“You are too pessimistic about China,” an audience of global portfolio managers were told after estimating the renminbi would depreciate 3%-5%, or more, against the US dollar over the next 12 months.
The comment came from David Li Daokui, director at the Center for China in the World Economy, part of Tsinghua University, and a former member of the monetary policy committee at the People’s Bank of China.
Li’s address at Credit Suisse’s annual Asian investor conference in Hong Kong followed a series of votes taken by the 500-plus fund managers from around the world, who had just expressed a lack of confidence in the currency, and mixed or ambivalent views about China equities.
But Li cited three reasons for optimism for China, its reform program and its financial markets.
First, on a per capital basis, China’s economy is still only 20% the size of America’s. So there is plenty of room to play catch-up. Based on other economies from Asia and Latin America that had a similar per capita size relative to the US, Li said there is no reason why China can’t continue to grow its GDP at the 8% level per annum.
The current concerns around the economy exist because it is in year two of a three-year adjustment period. The old engine of growth, exports and property, are phasing to a new engine of urbanisation and private consumption, while the economy is also digesting the impact of the government’s $4 trillion stimulus package of 2009-2010.
Second, Li argued that fears over leverage and credit are overblown. He conceded leverage in China is high, at 250% of GDP, but that it needs to be considered alongside the nation’s 51% savings rate of gross national product, the highest in the world.
With both households and governments producing excess savings, which is then channeled into investment, investors should be comfortable. Li noted that the US is leveraged 200% versus its GDP but its national savings rate is only 15% of GNP, a much less favourable ratio.
This means China has room to work out local government or corporate defaults. Li said he has proposed to the central government that it issue more treasury bonds in order to finance and ringfence such situations. “I suggest the government use new bond issues to set up a fund for the purpose of local public debt workouts,” he said.
This should come in two phases. First, set up a fund (of about Rmb 500 billion) that can issue bonds to raise further assets for restructuring deals; second, announce in advance the procedures of how debt restructurings will take place and the order of preference among creditor types. Together this can create something akin to the US’ Chapter 11 bankruptcy code, Li said.
Third, reform is in full swing, Li said, due to Xi Jinping’s strong grasp of the presidency. He is conducting easier, more popular reforms now to galvanise political support for the more difficult ones, such as tackling state-owned enterprises, in the near future.
Li repeated claims from senior government officials, including premier Li Keqiang, that deposit interest rates will be freed within two years. He also said capital account liberalisation would be achieved, at least in some form, in three years – with this month’s widening of the renminbi’s trading band from 1% to 2% as the opening move. Other reforms slated include establishing deposit insurance and securitising the assets of commercial banks.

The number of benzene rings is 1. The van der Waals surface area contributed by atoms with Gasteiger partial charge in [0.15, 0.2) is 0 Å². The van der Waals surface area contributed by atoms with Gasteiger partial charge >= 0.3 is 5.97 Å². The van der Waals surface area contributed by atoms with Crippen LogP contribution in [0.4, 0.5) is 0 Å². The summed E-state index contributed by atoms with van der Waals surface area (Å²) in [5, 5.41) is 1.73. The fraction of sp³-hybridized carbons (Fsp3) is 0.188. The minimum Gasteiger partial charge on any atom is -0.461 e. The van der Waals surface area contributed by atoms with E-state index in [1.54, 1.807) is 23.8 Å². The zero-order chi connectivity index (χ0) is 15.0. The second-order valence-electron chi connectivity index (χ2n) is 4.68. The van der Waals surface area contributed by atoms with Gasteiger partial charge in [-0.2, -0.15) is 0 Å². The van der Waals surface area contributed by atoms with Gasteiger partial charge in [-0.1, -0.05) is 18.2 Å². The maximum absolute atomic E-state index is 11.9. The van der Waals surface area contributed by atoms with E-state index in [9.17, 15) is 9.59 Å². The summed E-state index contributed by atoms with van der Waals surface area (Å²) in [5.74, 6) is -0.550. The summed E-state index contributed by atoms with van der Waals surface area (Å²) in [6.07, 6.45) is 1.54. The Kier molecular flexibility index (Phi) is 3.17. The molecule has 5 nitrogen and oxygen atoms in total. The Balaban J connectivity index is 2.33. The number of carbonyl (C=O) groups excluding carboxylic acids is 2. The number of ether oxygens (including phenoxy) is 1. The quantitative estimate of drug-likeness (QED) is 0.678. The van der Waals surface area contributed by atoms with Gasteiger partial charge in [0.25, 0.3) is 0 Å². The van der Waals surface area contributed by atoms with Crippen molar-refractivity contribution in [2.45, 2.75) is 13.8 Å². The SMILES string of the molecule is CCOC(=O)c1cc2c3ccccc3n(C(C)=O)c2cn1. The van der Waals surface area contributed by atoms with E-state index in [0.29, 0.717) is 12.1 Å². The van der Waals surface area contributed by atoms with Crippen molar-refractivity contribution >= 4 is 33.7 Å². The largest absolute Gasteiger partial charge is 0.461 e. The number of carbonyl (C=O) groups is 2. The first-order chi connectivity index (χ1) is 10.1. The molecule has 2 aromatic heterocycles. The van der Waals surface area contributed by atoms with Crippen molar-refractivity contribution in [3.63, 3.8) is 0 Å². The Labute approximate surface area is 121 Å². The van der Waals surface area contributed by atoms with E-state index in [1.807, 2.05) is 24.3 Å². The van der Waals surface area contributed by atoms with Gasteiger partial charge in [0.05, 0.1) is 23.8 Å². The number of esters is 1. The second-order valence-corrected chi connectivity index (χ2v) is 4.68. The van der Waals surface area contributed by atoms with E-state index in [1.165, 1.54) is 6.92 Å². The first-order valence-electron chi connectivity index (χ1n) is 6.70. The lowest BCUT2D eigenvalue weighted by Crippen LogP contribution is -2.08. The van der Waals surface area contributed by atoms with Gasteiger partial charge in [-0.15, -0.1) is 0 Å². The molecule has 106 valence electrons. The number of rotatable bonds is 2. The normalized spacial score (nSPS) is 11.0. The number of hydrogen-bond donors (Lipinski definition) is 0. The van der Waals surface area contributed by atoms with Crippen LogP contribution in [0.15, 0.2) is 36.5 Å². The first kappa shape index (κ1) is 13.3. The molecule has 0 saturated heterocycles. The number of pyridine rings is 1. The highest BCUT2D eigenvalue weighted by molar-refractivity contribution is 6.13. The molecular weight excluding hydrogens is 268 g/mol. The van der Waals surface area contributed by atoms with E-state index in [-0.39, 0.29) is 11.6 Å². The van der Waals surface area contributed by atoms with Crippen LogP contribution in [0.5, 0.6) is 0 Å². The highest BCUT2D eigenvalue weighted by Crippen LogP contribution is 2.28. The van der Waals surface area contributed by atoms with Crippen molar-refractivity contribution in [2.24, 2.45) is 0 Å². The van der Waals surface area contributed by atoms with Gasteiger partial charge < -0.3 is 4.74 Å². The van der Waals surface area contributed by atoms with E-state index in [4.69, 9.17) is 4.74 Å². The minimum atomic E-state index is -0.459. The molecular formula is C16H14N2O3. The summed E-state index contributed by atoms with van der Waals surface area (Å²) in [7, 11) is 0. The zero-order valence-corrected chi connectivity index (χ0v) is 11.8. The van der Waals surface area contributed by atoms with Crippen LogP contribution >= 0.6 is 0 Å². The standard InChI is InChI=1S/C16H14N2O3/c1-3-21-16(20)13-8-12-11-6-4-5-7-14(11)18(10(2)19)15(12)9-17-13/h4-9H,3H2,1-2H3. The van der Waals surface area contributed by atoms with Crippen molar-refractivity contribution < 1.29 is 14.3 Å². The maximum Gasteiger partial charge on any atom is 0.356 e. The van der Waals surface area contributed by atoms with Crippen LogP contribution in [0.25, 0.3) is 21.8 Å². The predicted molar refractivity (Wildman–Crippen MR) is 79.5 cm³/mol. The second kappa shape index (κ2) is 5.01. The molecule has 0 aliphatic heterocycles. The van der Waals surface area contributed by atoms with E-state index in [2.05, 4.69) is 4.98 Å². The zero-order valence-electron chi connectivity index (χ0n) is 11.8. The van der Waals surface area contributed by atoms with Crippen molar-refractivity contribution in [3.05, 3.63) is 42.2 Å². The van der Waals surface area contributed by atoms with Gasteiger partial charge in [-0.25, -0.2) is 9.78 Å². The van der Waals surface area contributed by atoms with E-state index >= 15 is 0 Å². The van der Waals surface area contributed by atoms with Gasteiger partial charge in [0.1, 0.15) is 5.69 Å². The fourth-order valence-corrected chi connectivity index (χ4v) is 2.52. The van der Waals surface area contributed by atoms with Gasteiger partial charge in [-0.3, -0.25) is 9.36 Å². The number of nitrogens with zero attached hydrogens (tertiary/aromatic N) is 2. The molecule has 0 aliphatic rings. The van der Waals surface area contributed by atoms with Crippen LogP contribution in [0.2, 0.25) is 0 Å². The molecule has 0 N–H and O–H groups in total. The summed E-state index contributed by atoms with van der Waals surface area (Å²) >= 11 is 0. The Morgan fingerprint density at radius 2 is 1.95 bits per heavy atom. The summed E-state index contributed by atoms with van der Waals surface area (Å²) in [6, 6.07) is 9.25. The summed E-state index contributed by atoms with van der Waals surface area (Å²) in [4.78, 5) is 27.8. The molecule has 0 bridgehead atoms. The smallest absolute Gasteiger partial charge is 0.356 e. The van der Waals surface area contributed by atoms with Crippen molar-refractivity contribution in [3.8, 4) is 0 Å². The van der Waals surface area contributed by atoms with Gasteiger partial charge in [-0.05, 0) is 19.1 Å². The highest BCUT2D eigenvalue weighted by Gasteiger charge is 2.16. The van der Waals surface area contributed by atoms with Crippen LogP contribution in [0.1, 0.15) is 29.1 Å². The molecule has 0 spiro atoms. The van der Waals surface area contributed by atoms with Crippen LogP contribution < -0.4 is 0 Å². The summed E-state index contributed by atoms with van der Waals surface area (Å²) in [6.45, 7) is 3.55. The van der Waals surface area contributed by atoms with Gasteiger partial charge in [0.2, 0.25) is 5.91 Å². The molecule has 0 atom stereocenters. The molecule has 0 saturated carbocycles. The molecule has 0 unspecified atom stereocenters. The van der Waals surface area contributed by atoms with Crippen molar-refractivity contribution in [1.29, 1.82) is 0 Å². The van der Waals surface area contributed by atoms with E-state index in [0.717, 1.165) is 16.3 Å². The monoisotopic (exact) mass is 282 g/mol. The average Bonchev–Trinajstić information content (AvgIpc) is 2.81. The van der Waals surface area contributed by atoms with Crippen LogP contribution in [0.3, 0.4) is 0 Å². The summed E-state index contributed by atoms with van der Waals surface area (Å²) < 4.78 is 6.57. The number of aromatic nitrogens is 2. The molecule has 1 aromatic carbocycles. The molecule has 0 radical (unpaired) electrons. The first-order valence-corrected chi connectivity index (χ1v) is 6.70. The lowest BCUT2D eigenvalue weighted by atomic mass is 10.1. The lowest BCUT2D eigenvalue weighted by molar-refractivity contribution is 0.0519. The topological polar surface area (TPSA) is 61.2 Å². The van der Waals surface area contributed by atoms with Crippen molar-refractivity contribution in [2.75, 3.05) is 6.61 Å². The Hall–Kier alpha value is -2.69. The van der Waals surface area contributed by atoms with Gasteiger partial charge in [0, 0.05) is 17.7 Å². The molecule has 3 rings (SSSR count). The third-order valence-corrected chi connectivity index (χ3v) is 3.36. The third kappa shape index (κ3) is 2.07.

As reforms gather pace this year, Li said the renminbi will appreciate by 3%-5% over the course of the next 12 months.
He said there are several milestones that can be observed to measure the success of reform. One is how China handles necessary defaults among some overstretched provincial or municipal governments. He argued that, if the central government lends its credibility – and financial muscle – to this process, it can contain the fallout. Part of this should include allowing local governments to issue public debt on their own.
Another signpost will be the access of private capital to the new growth sectors of the economy, particularly urbanisation. If China creates viable public-private partnerships in financing infrastructure, for example, that will be a positive sign that reforms are working.
SOE reform is hardest, because of opposition from both SOE executives and workers, and from a variety of ministers and officials who benefit locally from SOE ties. But Li said the government wants to start by taking away monopoly status. He cited the oil industry as an obvious place to start – particularly because of corruption cases, which should help Xi make his political case. Eventually SOEs can be reformed as market-oriented companies whose shares are held by the Ministry of Finance, just as many Singaporean corporations are owned or partly held by its sovereign wealth funds.
One final gauge Li mentioned: monthly urban fixed-asset investment figures. Compiled by the National Bureau of Statistics, these have been slowing. Over 2013, urban fixed-asset investment grew by 19.6%, at Rmb43.7 trillion. But growth in January and February was slower, at only 17.9%. Li said if activity returns to trend, while inflation remains in check, it should be a sign that pro-urbanisation reforms are headed in the right direction.